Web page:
0
$\begingroup$

I must show that the Cauchy-Riemann equations are satisfied for $f(z) = \sqrt{xy}$, that $f$ is not differentiable at $z=0$.

How can a complex function be holomorphic / complex-analytic, i.e., $f$ satisfies the C-R equations, but not differentiable at a point $z_0$? I thought holomorphic / complex-analytic meant that $f$ was differentiable everywhere.

$\endgroup$
  • $\begingroup$ Cauchy-Riemann equations are only satisfied at $z=0$. Everywhere else, they fail. So the function is not holomorphic anywhere. So you just have to show it's not diff'ble at the origin. $\endgroup$ – Paul Hurst Mar 8 '15 at 7:21
  • $\begingroup$ Differentiable everywhere would imply it is an entire function. $\endgroup$ – Jamil_V Mar 8 '15 at 7:21
  • $\begingroup$ Holomorphic at a point means it is differentiable in a neighborhood of that point. Not just diff'ble at the point. $\endgroup$ – Paul Hurst Mar 8 '15 at 7:23
  • $\begingroup$ I thought that if a complex function $f$ was holomorphic, it was differentiable everywhere. How can $f = \sqrt{xy}$ satisfy the C-R equations yet...not actually be holomorphic? $\endgroup$ – holoNo Mar 8 '15 at 7:27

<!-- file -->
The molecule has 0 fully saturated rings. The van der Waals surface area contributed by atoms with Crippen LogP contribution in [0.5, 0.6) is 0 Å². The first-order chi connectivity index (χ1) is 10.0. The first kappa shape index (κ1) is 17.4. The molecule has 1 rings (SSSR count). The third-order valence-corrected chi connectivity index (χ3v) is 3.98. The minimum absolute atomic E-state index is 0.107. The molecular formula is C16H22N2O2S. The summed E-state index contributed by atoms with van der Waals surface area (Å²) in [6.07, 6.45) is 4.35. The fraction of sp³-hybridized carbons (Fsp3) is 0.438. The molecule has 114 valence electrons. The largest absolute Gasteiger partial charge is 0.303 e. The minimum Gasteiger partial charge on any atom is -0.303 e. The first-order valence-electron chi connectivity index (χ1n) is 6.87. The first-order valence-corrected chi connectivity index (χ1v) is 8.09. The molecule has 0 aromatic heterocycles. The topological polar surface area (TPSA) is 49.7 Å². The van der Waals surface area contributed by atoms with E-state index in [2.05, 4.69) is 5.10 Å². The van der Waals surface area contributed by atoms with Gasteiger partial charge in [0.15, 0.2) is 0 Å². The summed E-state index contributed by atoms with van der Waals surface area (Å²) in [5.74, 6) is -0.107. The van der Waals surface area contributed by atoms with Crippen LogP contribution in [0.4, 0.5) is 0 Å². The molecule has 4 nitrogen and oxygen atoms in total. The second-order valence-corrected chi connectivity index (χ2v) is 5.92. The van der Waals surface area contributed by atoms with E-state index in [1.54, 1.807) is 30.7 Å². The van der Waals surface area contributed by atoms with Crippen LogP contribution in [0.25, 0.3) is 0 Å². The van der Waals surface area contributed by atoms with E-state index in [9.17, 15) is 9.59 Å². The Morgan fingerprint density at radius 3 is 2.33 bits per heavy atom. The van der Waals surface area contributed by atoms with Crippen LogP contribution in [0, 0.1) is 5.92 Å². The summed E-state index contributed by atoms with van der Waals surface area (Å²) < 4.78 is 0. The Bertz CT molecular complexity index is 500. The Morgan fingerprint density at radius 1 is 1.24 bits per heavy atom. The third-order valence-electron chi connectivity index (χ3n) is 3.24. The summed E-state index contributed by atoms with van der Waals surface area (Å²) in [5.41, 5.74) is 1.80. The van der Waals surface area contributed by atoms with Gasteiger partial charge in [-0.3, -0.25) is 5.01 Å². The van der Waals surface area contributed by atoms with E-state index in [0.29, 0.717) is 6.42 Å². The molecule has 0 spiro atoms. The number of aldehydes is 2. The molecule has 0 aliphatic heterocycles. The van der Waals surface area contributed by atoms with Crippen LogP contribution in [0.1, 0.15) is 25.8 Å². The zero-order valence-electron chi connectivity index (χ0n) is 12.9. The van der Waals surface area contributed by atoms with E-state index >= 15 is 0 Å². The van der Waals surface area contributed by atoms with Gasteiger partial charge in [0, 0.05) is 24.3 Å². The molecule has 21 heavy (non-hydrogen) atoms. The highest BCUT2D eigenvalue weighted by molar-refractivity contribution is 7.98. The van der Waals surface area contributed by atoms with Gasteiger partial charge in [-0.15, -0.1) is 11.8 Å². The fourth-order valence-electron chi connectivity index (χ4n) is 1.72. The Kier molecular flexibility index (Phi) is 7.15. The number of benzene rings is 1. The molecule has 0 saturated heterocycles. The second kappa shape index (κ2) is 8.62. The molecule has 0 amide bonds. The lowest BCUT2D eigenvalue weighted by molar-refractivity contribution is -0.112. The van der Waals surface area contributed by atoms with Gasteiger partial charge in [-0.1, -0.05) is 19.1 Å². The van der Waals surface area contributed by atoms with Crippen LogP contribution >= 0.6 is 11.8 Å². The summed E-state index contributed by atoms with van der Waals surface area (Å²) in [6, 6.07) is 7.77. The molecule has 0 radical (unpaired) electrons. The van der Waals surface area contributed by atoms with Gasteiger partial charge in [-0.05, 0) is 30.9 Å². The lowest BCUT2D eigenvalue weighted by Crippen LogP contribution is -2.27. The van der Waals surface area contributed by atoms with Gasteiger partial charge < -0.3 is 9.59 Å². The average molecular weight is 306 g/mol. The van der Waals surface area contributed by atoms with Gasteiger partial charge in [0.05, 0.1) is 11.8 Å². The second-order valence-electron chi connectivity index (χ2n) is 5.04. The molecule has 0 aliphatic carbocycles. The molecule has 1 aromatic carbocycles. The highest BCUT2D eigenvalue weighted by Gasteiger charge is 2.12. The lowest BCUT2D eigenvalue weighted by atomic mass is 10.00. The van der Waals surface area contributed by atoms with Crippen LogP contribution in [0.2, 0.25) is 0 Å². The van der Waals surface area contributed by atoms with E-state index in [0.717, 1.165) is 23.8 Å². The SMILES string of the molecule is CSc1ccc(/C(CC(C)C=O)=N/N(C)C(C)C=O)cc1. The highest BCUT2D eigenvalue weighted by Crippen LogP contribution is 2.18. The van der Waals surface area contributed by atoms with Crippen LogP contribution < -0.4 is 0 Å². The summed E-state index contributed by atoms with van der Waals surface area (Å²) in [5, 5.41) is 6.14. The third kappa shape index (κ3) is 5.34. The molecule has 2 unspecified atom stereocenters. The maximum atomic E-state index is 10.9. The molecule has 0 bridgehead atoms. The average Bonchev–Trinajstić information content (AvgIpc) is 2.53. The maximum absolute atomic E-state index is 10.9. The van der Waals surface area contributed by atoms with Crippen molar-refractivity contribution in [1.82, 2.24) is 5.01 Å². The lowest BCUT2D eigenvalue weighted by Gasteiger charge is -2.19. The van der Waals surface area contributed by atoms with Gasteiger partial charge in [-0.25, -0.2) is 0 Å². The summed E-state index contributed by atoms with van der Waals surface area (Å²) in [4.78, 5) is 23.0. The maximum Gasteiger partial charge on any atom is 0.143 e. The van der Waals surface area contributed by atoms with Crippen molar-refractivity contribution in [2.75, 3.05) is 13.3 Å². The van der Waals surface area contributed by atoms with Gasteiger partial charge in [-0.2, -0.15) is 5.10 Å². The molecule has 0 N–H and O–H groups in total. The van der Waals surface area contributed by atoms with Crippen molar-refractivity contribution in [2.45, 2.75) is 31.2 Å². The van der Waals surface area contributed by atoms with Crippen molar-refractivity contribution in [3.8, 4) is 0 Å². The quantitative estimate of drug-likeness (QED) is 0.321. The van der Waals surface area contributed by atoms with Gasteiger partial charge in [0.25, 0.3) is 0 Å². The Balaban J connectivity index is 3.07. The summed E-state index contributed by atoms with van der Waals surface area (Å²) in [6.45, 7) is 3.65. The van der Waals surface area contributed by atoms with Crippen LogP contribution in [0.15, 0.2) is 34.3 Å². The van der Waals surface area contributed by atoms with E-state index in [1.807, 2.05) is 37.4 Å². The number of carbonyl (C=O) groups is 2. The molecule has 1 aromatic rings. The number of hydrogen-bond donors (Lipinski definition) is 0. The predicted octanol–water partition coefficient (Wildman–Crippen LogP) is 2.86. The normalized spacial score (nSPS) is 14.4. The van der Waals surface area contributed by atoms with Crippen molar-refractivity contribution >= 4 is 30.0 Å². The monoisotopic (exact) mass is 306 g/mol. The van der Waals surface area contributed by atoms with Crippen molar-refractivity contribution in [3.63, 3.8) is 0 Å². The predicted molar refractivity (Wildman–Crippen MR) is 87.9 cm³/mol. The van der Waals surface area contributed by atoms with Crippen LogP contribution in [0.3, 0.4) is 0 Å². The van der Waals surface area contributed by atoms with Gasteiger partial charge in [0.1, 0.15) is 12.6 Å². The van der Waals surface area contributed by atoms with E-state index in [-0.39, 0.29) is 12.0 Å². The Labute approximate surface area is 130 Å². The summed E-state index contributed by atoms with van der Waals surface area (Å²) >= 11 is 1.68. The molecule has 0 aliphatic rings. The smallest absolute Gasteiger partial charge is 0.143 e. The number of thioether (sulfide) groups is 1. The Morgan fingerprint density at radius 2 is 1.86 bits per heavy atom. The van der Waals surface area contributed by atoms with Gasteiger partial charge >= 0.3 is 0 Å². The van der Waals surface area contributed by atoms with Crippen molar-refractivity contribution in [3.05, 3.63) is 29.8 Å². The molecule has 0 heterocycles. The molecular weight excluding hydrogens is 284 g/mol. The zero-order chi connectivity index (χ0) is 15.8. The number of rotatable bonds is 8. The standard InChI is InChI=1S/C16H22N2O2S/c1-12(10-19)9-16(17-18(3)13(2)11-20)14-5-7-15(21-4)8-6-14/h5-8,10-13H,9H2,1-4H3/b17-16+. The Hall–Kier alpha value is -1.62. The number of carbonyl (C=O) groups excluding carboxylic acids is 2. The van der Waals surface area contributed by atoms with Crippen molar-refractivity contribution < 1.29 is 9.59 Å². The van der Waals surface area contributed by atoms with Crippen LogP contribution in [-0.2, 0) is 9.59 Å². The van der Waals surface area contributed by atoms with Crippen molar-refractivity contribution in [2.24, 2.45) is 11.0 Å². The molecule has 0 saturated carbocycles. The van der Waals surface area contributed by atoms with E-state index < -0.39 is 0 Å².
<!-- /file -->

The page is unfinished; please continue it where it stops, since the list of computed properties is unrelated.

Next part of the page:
• 1
    $\begingroup$ @holoNo For me that's (i.e., yours) the actual, more-usual, definition. $\endgroup$ – Timbuc Mar 8 '15 at 7:31
1
$\begingroup$

To show C-R equations are satisfied at $z=0$, use $u = \sqrt{xy}$ and $v = 0$ and take the appropriate partials. You should be able to see that they ONLY hold at $z=0$- nowhere else. This means that $f$ NOT differentiable when $z \neq 0$.

You can show it's not differentiable at 0 from the definition. Differentiable means that $$\lim_{h \rightarrow 0} \frac{f(z+h) - f(z)}{h} = 0$$

So for $z=0$, you're looking at $$\lim_{h \rightarrow 0} \frac{f(0+h) - f(0)}{h} = 0$$

Use $h = x+iy$, so $f(0+h) = \sqrt{xy}$, $f(0) = 0$, and you're looking at $$\lim_{(x,y) \rightarrow (0,0)} \frac{\sqrt{xy}}{x+iy} = 0$$

Take this limit along two different paths to show it does NOT exist. Along $x=0$ and along $y=x$ should do it, for example.

$\endgroup$

Your Answer

By clicking “Post Your Answer”, you agree to our terms of service, privacy policy and cookie policy

Not the answer you're looking for? Browse other questions tagged or ask your own question.